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Thermodynamics PDF Notes, Important Questions and Formulas



The energy that is being transferred between two bodies or between adjacent parts of a body as a result of temperature difference is called heat. Thus, heat is a form of energy. It is energy in transit whenever temperature differences exist. Once it is transferred, it becomes the internal energy of receiving body. If should be clearly understood that the word “heat” is meaningful only as long as the energy is being transferred. Thus, expressions like “heat in a body” or “heat of body” are meaningless.

When we say that a body is heated it means that its molecules begin to move with greater kinetic energy.

S.I. unit of heat energy is joule (J). Another common unit of heat energy is calorie (cal).

Mechanical Equivalent of Heat

In early days heat was not recognised as a form of energy. Heat was supposed to be something needed to raise the temperature of a body or to change its phase. Calorie was defined as the unit of heat. A number of experiments were performed to show that the temperature may also be increased by doing mechanical work on the system. These experiments established that heat is equivalent to mechanical energy and measured how much mechanical energy is equivalent to a calorie.

Specific Heat

Specific heat of substances is equal to heat gain or released by that substance to raise or fall its temperature by 1℃ for a unit mass of substance.

When a body is heated, it gains heat. On the other hand, heat is lost when the body is cooled. The gain or loss of heat is directly proportional to:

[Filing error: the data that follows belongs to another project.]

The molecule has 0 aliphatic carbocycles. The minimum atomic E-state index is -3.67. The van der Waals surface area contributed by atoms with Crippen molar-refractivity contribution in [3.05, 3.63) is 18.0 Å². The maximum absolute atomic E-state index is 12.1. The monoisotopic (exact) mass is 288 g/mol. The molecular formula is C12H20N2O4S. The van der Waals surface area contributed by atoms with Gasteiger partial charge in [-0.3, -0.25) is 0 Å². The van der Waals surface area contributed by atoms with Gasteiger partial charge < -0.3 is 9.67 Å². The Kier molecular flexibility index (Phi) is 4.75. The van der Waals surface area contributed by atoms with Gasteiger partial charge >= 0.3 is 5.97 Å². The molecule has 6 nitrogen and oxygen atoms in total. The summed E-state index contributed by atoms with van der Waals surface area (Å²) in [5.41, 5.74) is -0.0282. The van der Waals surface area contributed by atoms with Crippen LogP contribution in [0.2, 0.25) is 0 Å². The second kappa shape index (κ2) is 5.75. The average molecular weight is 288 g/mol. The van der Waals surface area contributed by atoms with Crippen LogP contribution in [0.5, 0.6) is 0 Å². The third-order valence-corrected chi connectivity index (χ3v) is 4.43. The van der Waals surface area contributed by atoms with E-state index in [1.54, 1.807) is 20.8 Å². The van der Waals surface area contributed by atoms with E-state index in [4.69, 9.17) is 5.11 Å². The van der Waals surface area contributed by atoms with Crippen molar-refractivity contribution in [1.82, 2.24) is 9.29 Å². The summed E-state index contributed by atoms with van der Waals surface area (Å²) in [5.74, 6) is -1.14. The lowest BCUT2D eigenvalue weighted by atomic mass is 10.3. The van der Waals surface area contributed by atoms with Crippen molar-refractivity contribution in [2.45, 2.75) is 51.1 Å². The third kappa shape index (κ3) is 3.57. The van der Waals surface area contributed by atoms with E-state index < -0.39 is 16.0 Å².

1. the mass of the body △Q ∝ m
  2. rise or fall of temperature of the body △Q ∝ △T

           △Q ∝ m △T or   Q α m s T

Or dQ ∝ m s d T    or   Q=m ʃ sdT

Where S is a constant and is known as the specific

heat of the body s=begin mathsize 12px style straight Q over mΔT. end style S.I. unit of s is joule/kg-kelvin

and C.G.S unit is cal/gm℃

Specific heat of water: s=4200j/kg℃=1000cal/kg℃=1 Kcal/kg℃=1 cal/gm℃

Specific heat of steam= half of specific heat of water= specific heat of ice

Heat capacity or thermal capacity:

Heat capacity of a body is defined as the amount of heat required to rasie the temperature of that body by 1℃. If ‘m’ is the mass and‘s’ the specific heat of the body, then

Heat capacity=m s.

Units of heat capacity in: CGS system is,

Cal ℃-1; SI unit is, JK-1

Relation between specific heat and
Water equivalent:

It is the amount of water which requires the same amount of heat for the same temperature rise as that of the object

begin mathsize 12px style table attributes columnalign left end attributes row cell ms text   end text straight capital delta text T= m end text subscript straight w straight S subscript straight w ΔT end cell row cell rightwards double arrow straight m subscript straight w equals ms over straight s subscript straight w end cell row cell In text  calorie s end text subscript straight w equals 1 end cell row cell therefore text  m end text subscript straight w equals ms end cell row cell text      end text straight m subscript straight w text  is also represented by W end text end cell row cell text So W=ms end text end cell end table end style